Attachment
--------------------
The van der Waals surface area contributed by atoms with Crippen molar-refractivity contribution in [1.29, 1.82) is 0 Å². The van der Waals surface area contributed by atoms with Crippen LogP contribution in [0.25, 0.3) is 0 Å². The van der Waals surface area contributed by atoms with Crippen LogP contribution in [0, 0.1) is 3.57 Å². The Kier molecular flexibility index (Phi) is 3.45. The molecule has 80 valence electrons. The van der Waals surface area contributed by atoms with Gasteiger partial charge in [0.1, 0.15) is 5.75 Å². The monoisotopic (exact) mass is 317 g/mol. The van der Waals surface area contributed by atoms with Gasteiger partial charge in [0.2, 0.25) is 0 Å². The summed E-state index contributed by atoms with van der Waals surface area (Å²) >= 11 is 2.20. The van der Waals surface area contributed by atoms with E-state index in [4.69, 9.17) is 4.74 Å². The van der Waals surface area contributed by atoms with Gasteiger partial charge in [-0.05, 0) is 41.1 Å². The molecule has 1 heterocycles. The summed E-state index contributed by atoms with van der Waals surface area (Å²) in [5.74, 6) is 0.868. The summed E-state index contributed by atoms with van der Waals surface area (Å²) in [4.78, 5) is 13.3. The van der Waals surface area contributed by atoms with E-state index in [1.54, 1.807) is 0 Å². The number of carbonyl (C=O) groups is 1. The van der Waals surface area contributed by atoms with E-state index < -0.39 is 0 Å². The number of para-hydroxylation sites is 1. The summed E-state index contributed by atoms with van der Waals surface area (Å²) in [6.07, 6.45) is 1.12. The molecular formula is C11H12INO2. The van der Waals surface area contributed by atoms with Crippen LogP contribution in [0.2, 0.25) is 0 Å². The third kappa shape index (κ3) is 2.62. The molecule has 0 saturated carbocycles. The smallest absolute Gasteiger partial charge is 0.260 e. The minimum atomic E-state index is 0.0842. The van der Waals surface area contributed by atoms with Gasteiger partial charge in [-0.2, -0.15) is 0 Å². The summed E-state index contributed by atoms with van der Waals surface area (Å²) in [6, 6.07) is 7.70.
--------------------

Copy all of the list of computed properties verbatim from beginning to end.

The van der Waals surface area contributed by atoms with Crippen molar-refractivity contribution in [1.29, 1.82) is 0 Å². The van der Waals surface area contributed by atoms with Crippen LogP contribution in [0.25, 0.3) is 0 Å². The van der Waals surface area contributed by atoms with Crippen LogP contribution in [0, 0.1) is 3.57 Å². The Kier molecular flexibility index (Phi) is 3.45. The molecule has 80 valence electrons. The van der Waals surface area contributed by atoms with Gasteiger partial charge in [0.1, 0.15) is 5.75 Å². The monoisotopic (exact) mass is 317 g/mol. The van der Waals surface area contributed by atoms with Gasteiger partial charge in [0.2, 0.25) is 0 Å². The summed E-state index contributed by atoms with van der Waals surface area (Å²) >= 11 is 2.20. The van der Waals surface area contributed by atoms with E-state index in [4.69, 9.17) is 4.74 Å². The van der Waals surface area contributed by atoms with Gasteiger partial charge in [-0.05, 0) is 41.1 Å². The molecule has 1 heterocycles. The summed E-state index contributed by atoms with van der Waals surface area (Å²) in [5.74, 6) is 0.868. The summed E-state index contributed by atoms with van der Waals surface area (Å²) in [4.78, 5) is 13.3. The van der Waals surface area contributed by atoms with E-state index in [1.54, 1.807) is 0 Å². The number of carbonyl (C=O) groups is 1. The van der Waals surface area contributed by atoms with E-state index < -0.39 is 0 Å². The number of para-hydroxylation sites is 1. The summed E-state index contributed by atoms with van der Waals surface area (Å²) in [6.07, 6.45) is 1.12. The molecular formula is C11H12INO2. The van der Waals surface area contributed by atoms with Crippen LogP contribution in [0.2, 0.25) is 0 Å². The third kappa shape index (κ3) is 2.62. The molecule has 0 saturated carbocycles. The smallest absolute Gasteiger partial charge is 0.260 e. The minimum atomic E-state index is 0.0842. The van der Waals surface area contributed by atoms with Gasteiger partial charge in [-0.2, -0.15) is 0 Å². The summed E-state index contributed by atoms with van der Waals surface area (Å²) in [6, 6.07) is 7.70.